The arrival in the White House of a man who, by his own account, ‘doesn’t have time to read’ (or, if he does, ‘reads chapters’) in place of a President well known for his love of reading has prompted me to consider the place of book-reading in our changing world.

 

Does it matter if you don’t have (or perhaps we should say ‘make’) time to read books?

 

Our annual Book Week in school last week invited us to consider the importance to us of reading books.  This, in the context of rising evidence of reading culture being under pressure.  For example, Kevin Stannard, in a recent blog for TES about book culture, drew upon recent research which found that 10% of the UK population do not own a single book, even as the average household was found to have eight devices connected to the internet, suggesting that reading is in decline and book culture is on the retreat nationally.  The drastic decline in public libraries in recent years is surely both a cause and a symptom of the same trend.

 

To look around me in school, however, suggests a very different story and evidence of the continuing vibrancy of a book culture is writ large all around us.  Witness just a few examples from the last fortnight; Mrs Farrar’s Class Assembly with Reception focused on the power of story-telling as a threshold into reading, moving from pictures to words, while Miss Buxton’s Assembly to Senior School shared with us the life and work of a favourite author of the seniors, the late Siobhan Dowd, as a launchpad for our annual Book Week.  Jodie Welton’s contribution to the latter, reading aloud an extract from Dowd’s ‘The London Eye Mystery’, conjured up for us the pleasure, probably now experienced only as a memory for most, of being read to.

 

Reading is all-too-easy to characterise as an unsociable activity, in contrast to more collective endeavours, such as team sports or social networking.  But this is not really the case.  As C S Lewis is heard to say in ‘Shadowlands’ – ‘We read to know that we are not alone.’ In reading what someone else has written, we enter into the mind of another, forging powerful connections with the writer – even if that writer is long dead or far distant from us and our lives.  Our favourite authors become like companions to us on life’s journey –  and how often have we read a passage describing the thoughts, feelings and experiences of a book’s character and been struck by the feeling that ‘ah – that is exactly how it is for me too’?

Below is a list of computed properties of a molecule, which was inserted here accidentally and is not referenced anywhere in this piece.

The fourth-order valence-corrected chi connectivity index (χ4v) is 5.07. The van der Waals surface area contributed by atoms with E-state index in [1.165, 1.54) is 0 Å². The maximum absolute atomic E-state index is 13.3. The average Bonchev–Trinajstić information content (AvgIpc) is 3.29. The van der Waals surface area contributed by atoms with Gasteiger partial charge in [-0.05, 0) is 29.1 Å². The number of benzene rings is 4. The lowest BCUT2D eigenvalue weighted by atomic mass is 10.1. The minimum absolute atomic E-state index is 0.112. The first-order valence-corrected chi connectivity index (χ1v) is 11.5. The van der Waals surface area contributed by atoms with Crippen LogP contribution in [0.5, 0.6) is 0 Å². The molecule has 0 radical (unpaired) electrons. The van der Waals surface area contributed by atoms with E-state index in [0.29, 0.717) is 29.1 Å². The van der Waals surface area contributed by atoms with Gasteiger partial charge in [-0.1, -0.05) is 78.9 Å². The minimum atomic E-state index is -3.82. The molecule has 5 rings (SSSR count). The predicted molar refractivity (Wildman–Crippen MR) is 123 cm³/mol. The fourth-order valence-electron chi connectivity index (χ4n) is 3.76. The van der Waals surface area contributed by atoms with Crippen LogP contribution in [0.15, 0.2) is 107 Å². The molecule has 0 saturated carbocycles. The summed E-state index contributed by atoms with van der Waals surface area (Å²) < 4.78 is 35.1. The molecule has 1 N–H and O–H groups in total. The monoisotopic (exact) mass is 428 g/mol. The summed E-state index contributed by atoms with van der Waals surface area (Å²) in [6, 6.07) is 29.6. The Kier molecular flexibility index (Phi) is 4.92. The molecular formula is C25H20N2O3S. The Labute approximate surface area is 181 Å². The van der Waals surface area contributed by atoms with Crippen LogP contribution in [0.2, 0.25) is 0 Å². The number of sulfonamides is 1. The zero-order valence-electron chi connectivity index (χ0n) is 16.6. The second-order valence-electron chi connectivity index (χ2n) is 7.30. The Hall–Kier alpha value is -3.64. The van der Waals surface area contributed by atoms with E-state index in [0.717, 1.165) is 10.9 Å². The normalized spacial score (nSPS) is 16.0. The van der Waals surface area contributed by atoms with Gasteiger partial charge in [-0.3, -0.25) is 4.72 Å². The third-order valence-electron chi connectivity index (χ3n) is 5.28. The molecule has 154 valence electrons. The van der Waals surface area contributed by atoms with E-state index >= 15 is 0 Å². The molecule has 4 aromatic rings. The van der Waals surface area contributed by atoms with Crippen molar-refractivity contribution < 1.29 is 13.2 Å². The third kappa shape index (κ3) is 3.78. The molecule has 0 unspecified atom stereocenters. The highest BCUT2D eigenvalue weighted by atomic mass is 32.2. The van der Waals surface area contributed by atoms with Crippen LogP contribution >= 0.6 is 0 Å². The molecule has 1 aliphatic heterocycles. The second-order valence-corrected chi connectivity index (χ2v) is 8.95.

Or else, reading, by connecting us with the unfamiliar, nourishes our powers of empathy.  Barack Obama has said, recalling his own experience, ‘When I think about how I understand my role as citizen, setting aside being president…the most important stuff I’ve learned I think I’ve learned from novels.  It has to do with empathy.  It has to do with being comfortable with the notion that the world is complicated and full of grays, but there’s still truth there to be found, and that you have to strive for that and work for that. And the notion that it’s possible to connect with someone even though they’re very different from you.’
Identifying with characters from books is surely a universal experience.  So, the annual Harry Potter party for Y5-U3 on 2 February gave girls the chance to take on the identity of their favourite HP character while Nursery girls (and their teachers) had plenty of fun earlier in the week dressing up as their favourite story-book characters –  from Cinderella to Wally.

 

Reading also connects us with other readers.  When I think of the great array of human pursuits that revolve around the shared enjoyment of reading – book groups, literary festivals, reviews, blogs, book prizes, recommendations, literary quizzes – it is clear that, even as we have witnessed theexponential growth of digital networks, book culture remains as durable as ever and part of the very bedrock of our society.   Only consider the appeal and success of Emma Watson’s feminist book club and media platform ‘Our Shared Shelf.

 

Robert Macfarlane’s excellent essay ‘The Gifts of Reading’, published just before Christmas, is a moving meditation on the ability of book-giving and -exchange to bring us closer to each other, as well as enriching our minds along with our bookshelves.  Junior School pupils sampled this pleasure last week when Year 3 shared their favourite stories with Year 1 while Year 5, in turn, offered their book recommendations to Year 3.

 

    

 

Access to reading is not, alas, a birth right – UNESCO estimates that nearly 17% of the adult population globally is illiterate, with 493 million women and 122 million young people being unable to read.  Inevitably, illiteracy is both a symptom of inequality – with non-readers concentrated among the poorest and most underprivileged segments of the population – and also a cause of its perpetuation, being a major barrier to employment and social mobility.

 

Mark Twain, an author who has stood high on many a list of favourite authors among past generations, observed, ‘the man who does not read has no advantage over the man who cannot read.’  I pause to consider how this observation will strike the millions of our world’s citizens in the developed world, including the current President of the United States (POTUS), who believe that they don’t have time to read.

 

Dr Helen Stringer, Headmistress

 

Sources:

R Macfarlane ‘The Gifts of Reading’ https://www.penguin.co.uk/books/294596/the-gifts-of-reading/

http://www.unesco.org/new/en/education/themes/education-building-blocks/literacy/resources/statistics

https://www.tes.com/news/school-news/breaking-views/will-e-reading-spell-extinction-bulky-perishable-non-interactive

http://www.thetimes.co.uk/article/10-of-people-do-not-own-a-single-book-b0bl35qbj

https://www.theguardian.com/books/2016/jan/07/emma-watson-to-start-feminist-book-group-on-twitter-our-shared-shelf